Among the 25 or 30 Basque women who give up one night of their week in fall and spring to play pala, there’s the pale-skinned, very blonde Sarah Ober.

Once she played in a tournament against a visiting team and, “I was quite clearly the only non-Basque to play, and some guy was sitting in the audience and he was Basque and he was speaking to somebody in Basque, going through everybody’s last names and he gets to mine and he goes, ‘Ober? Aleman!’ And I was like, ‘What does that mean?’ And they said, ‘That’s Spanish for German.’”

Ober, who just finished a bachelor’s degree in German, who spent some time living in Germany, who doesn’t have a drop of Basque blood in her, loves pala. She was the first non-Basque player to join the women’s league when it started in 2007.

“I was a little hesitant about it because the Basque community is very tight-knit, so to come in from the outside was intimidating, but everybody was super welcoming,” she said.

Now there’s a handful of non-Basques who play every week and compete in tournaments.

She grew up in Boise, took a field trip to the Basque Center in elementary school like every other kid in the Boise School District, “but I didn’t know anything about it. It’s just here and if you’re not engaged in it, you don’t have any idea.”

Now, she tours the fronton court every Wednesday of the fall and spring, spending 45 minutes playing her game, and the rest of the evening sipping beer and eating croquetas from Bar Gernika, chatting with the other women.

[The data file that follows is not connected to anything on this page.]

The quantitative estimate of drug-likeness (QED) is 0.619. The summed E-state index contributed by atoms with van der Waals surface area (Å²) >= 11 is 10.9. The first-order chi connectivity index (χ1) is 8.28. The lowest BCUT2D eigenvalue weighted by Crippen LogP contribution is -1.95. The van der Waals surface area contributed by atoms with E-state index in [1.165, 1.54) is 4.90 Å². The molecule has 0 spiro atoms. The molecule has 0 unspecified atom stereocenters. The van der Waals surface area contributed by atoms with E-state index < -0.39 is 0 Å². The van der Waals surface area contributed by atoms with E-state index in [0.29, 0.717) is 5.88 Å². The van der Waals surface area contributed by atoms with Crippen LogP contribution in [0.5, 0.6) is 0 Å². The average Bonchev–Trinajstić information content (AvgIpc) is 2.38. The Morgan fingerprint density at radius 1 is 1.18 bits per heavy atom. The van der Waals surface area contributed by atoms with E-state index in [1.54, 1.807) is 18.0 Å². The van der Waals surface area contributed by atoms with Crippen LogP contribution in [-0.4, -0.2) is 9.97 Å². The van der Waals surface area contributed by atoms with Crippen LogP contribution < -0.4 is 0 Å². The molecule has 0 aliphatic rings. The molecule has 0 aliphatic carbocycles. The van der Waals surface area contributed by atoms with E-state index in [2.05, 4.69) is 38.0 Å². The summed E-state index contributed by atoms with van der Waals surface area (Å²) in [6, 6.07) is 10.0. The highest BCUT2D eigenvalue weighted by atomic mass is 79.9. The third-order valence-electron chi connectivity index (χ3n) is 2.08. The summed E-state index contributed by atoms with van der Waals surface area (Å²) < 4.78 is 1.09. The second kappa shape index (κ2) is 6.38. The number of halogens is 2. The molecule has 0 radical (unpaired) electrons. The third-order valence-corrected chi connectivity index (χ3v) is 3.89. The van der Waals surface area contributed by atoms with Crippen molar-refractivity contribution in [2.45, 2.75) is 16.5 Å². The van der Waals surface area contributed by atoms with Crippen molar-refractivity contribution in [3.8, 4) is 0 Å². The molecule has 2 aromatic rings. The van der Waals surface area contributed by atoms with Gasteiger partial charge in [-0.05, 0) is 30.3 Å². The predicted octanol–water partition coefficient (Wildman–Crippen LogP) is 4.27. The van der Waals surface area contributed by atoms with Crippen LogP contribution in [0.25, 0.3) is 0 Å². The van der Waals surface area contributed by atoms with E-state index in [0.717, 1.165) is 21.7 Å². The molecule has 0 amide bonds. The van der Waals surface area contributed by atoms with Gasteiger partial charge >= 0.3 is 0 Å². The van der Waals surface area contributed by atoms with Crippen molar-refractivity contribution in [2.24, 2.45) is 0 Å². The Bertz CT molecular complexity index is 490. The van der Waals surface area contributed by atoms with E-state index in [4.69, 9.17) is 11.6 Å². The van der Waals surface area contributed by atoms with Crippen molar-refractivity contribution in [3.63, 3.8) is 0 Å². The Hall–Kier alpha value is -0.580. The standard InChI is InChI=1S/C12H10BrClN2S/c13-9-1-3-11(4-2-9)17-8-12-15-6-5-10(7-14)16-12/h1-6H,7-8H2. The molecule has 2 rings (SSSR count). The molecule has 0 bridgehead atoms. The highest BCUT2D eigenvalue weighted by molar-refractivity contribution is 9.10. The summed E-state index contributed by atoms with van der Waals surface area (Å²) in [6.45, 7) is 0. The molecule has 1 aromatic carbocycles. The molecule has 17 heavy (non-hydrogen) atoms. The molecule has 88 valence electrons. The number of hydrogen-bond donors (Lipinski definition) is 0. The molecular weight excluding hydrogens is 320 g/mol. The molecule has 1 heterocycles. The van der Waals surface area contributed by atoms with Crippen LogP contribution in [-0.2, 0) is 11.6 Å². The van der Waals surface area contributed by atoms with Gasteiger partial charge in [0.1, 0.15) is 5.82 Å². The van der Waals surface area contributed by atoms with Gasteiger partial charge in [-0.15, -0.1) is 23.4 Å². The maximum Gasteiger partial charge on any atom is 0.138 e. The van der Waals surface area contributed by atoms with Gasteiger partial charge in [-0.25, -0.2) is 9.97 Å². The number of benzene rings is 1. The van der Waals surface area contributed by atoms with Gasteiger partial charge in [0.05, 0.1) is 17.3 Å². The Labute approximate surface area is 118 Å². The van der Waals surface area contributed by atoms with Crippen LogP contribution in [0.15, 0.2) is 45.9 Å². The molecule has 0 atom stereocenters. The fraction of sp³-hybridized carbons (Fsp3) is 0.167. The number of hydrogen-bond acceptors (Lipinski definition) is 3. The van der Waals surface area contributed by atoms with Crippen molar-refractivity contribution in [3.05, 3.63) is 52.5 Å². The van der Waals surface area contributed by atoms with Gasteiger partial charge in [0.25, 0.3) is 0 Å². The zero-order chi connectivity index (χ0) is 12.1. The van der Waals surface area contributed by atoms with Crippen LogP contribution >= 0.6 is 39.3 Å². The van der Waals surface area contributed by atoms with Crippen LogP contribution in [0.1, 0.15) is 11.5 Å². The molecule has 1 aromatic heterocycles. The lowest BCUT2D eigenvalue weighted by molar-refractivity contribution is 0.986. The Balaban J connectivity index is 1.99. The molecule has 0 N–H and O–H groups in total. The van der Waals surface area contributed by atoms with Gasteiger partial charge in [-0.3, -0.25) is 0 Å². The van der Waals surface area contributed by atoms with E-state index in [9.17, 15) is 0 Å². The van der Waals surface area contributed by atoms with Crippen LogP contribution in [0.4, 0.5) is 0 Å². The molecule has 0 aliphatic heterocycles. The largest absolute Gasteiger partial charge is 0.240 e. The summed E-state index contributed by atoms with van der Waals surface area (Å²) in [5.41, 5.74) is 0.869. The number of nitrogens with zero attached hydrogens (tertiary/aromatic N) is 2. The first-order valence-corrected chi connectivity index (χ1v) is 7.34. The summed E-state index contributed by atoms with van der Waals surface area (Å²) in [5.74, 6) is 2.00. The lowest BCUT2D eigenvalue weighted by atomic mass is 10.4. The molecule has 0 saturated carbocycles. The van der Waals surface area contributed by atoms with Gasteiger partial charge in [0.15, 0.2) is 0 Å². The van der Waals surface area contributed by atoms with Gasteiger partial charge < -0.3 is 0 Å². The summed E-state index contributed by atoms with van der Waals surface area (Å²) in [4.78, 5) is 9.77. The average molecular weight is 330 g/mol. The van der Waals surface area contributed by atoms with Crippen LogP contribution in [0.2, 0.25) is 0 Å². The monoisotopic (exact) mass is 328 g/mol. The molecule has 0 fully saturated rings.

And like Chico, she’s learned a little more about Basque culture through pala.

“I can say ‘hello’ in Basque, I think. And I can count to eight,” Ober said, laughing. “I understand what some of the festivals are, what the customs and traditions are. Like, the festival of San Inazio isn’t just an excuse to come down and drink kalimotxos until you can’t see straight.”

But pala is hard. Ober has never come in first place, despite playing for the past seven years, tearing a couple of ligaments in her knee and spending at least $700 on member dues to use the court. The closest she has come is second, three years ago.

“We were playing this one girl in the finals who is super good. I kind of quiver every time I have to play against her. We only lost by like three points and we got a bottle of wine at the end of it and I still have that bottle of wine. I refuse to open it,” Ober said. “Unless I get first place, then I will drink that second-place bottle of wine, and it will taste like victory.”

An entire chapter of the recent book, Becoming Basque: Ethnic Heritage on Boise’s Grove Street, is devoted to the fronton court and history of the game in Boise. To commemorate it, the Basque Museum also set up an exhibit on the court.

Basque Museum and Culture Center Director Patty Miller said an anonymous donation will help keep the fronton around for another century. The money will go to repainting the court, restoring its windows and installing more lighting.

Boise Mayor Dave Bieter’s brother, Mark, blogged about the fronton in 2012, in an article called “My Favorite Room.” In it, he said people use the fronton almost every day. In fact, it’s probably used more now than when it was first built in 1914.

“It’s a treasure, and I hope it stands for another hundred years,” Bieter wrote.

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Spam handling 101: How to break down a scammer